Case Report

By Dr. Saloua Ouaouch , Dr. Fatima Az-zahra Zakkouri , Prof. Hind Mrabti , Prof. Hassan Errihani
Corresponding Author Dr. Saloua Ouaouch
Medical Oncology Departement National Institute of Oncology, - Morocco
Submitting Author Dr. Saloua Ouaouch
Other Authors Dr. Fatima Az-zahra Zakkouri
Medical Oncology Departement National Institute of Oncology, - Morocco

Prof. Hind Mrabti
Medical Oncology Departement National Institute of Oncology, - Morocco

Prof. Hassan Errihani
Medical Oncology Departement National Institute of Oncology, - Morocco


sertoli- leydig ,tumor,ovary,treatment

Ouaouch S, Zakkouri F, Mrabti H, Errihani H. A case of advanced stage and poorly differentiated Sertoli-leydig cell tumor of the ovary. WebmedCentral ONCOLOGY 2013;4(10):WMC004439
doi: 10.9754/journal.wmc.2013.004439

This is an open-access article distributed under the terms of the Creative Commons Attribution License(CC-BY), which permits unrestricted use, distribution, and reproduction in any medium, provided the original author and source are credited.
Submitted on: 29 Oct 2013 11:30:57 AM GMT
Published on: 30 Oct 2013 04:33:08 AM GMT


Sertoli-leydig cell tumor (SCLT) is a rare ovarian tumor that usually occurs unilaterally. These tumors constitute less than 0.5% of ovarian tumors and are further categorized based on the degree of mitotic activity. We present the case report of a young woman with an SLCT along with different considerations of treatment.


Sertoli-leydig cell tumor (SCLT) is a rare ovarian tumor that belongs to the group of sex-cord stromal (1).Most tumors are unilateral and constitute less than 0.5% of ovarian tumors.These tumors are characterized by the presence of testicular structures that produce androgens. The second characteristic feature of these tumors is the degree of differentiation of structures in them. Women of all ages may be afflicted, but the average age of onset is 25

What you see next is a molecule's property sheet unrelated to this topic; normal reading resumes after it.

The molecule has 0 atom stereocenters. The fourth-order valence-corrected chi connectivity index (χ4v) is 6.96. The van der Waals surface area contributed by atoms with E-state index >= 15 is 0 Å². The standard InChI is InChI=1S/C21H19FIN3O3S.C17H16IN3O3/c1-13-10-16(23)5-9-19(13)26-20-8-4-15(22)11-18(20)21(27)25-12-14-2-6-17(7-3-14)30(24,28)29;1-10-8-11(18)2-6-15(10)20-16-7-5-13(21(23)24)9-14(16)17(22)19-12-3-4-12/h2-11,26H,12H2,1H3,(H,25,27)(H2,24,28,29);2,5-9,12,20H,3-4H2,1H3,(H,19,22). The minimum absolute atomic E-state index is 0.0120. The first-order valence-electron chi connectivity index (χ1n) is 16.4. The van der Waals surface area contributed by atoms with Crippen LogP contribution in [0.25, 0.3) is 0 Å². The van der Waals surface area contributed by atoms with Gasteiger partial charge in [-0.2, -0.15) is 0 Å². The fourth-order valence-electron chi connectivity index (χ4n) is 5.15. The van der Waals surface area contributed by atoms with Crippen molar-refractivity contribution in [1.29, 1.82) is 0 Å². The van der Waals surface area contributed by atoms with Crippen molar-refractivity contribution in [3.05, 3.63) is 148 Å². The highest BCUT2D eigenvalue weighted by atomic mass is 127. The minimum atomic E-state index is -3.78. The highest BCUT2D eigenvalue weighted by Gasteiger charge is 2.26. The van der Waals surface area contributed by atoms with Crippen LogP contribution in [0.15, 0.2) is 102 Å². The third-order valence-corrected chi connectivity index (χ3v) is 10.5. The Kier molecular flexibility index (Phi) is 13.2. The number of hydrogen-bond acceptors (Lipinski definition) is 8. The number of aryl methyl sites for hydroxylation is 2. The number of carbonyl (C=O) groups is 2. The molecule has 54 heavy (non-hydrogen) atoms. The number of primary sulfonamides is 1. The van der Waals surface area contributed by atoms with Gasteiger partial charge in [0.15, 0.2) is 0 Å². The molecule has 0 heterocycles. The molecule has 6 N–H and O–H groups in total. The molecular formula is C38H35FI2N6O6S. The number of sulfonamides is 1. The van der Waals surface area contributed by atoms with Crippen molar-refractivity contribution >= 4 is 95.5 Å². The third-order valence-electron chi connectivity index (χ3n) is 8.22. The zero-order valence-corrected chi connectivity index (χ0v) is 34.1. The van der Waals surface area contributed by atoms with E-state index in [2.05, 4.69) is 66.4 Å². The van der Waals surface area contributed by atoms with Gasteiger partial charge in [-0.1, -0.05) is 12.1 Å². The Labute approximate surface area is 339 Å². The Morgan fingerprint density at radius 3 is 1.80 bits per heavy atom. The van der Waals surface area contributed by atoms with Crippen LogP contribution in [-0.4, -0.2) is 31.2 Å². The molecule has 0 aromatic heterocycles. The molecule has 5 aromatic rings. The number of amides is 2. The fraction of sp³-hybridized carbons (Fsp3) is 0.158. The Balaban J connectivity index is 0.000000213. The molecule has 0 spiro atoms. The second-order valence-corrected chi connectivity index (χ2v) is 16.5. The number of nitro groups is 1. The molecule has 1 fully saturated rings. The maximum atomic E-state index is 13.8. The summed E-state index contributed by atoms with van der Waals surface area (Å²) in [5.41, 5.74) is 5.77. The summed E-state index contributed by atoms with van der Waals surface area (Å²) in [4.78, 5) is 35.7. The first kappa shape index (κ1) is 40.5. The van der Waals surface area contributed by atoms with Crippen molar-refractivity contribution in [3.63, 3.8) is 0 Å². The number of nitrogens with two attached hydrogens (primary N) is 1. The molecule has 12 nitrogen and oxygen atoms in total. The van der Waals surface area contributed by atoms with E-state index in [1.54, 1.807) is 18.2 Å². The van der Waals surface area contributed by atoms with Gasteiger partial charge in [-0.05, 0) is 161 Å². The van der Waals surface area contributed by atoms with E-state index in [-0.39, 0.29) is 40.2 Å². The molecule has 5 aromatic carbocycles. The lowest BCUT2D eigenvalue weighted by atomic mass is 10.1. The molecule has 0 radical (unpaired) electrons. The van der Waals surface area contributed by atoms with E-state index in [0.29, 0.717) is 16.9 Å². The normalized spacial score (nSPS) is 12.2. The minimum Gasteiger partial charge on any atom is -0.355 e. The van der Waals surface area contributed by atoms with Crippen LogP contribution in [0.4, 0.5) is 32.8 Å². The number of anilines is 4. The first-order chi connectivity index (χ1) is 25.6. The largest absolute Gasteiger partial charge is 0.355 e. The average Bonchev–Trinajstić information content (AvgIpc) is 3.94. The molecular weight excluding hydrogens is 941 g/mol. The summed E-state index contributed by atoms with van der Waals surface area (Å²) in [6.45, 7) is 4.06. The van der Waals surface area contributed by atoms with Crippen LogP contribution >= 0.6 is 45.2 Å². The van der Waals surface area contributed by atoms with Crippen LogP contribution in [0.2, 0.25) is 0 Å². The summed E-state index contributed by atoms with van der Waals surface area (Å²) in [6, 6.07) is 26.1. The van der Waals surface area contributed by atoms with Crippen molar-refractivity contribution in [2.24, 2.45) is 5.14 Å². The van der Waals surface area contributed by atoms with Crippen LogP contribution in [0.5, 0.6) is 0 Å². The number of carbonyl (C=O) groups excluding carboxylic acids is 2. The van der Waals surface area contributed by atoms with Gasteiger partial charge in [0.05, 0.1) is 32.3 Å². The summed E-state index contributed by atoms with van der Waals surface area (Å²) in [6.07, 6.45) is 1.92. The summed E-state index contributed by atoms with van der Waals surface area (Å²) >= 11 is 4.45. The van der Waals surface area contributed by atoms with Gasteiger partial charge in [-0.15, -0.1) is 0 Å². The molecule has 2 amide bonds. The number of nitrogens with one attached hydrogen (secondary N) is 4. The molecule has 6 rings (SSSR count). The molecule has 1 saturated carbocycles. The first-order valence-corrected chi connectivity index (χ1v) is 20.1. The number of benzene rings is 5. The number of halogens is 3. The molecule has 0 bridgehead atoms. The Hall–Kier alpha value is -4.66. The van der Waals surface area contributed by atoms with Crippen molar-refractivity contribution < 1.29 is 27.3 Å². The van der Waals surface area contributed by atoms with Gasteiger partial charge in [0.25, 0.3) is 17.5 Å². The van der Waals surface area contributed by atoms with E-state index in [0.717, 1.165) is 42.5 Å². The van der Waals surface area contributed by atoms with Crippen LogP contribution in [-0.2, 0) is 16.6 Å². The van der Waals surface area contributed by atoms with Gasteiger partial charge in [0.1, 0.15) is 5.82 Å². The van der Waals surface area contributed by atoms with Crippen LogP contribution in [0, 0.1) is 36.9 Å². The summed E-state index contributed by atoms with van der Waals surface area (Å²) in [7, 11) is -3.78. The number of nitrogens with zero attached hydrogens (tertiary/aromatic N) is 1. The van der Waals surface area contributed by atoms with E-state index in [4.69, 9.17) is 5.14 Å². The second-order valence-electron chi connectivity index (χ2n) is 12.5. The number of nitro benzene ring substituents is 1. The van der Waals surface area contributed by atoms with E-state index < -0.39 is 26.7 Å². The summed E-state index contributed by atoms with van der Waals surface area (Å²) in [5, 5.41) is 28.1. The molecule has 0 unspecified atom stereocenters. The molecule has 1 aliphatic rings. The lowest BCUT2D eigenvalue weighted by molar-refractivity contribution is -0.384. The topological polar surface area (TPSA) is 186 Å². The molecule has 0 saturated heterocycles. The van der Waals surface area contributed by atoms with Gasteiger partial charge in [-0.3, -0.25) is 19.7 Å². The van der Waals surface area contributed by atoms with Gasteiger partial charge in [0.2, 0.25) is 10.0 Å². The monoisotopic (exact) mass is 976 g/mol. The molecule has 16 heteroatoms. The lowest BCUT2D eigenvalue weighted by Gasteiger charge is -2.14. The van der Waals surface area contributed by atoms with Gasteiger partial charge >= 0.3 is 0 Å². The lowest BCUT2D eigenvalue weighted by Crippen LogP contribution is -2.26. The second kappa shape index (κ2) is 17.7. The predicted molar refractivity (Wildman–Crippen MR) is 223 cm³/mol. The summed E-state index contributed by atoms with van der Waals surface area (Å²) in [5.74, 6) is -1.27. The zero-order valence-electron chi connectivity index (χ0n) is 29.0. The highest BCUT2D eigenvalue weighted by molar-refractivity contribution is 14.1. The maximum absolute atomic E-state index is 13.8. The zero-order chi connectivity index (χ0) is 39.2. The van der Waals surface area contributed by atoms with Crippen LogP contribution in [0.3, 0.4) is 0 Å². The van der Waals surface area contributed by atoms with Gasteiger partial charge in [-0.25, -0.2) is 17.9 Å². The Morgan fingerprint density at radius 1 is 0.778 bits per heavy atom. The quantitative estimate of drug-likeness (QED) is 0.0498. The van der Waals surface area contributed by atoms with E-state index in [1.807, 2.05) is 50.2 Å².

Case Report(s)

A 27 years young nulliparous women, with no history of disease consults for appearance of the following clinical symptoms: voluminous abdomino-pelvic mass,secondary amenorrhea,and a mild hirsutism.

Her general physical examination was normal except for the presence of hirsutism and clitoromegaly. Vaginal examination revealed a firm and mobile cystic mass in the right adnexa.

An abdominal and chest computed tomography scan was performed which confirm the presence of a 13centimeter mass in the right ovary. The left ovary and the uterus were normal. No other lesion was individualized

The level of CA125 was elevated to 336UI/ml

Operative findings showed replacement of the right ovary by a 13cm solid, grey-white, smooth-surface mass .The ommentum and peritoneal surface were covered with numerous tumor implants

The radical surgery was not possible and a non optimal cytoreduction was performed.

Only a biopsy of the ovarian mass was performed and a histopathological analysis showed that it is an ovarian sertol-leydig tumor with a positif Anticorps anti-cytokératine ,a positif anticorps anti-calretinine ,a positif anticorps anti-CD117 and a positif anticorps anti-E cadherine after an immunohistochemistry analysis.The tumor was poorly differentiated.

Based on the above findings, a final diagnosis of ovarian sex-chord tumor (Sertoli-Leydig cell), stage IIIC, poorly differentiated, was made.

After the histopathology report was received, we had a detailed discussion of various treatment options with the patient. After her consent, 3 cycles of chemotherapy with a bleomycin, etoposide, and cisplatin regimen were administered 3 times a week before a debulking surgery  .

After these three cycles radiological assessment showed a stabilization of the ovarian mass.The CA125 had decreased to 135 Ui/ml.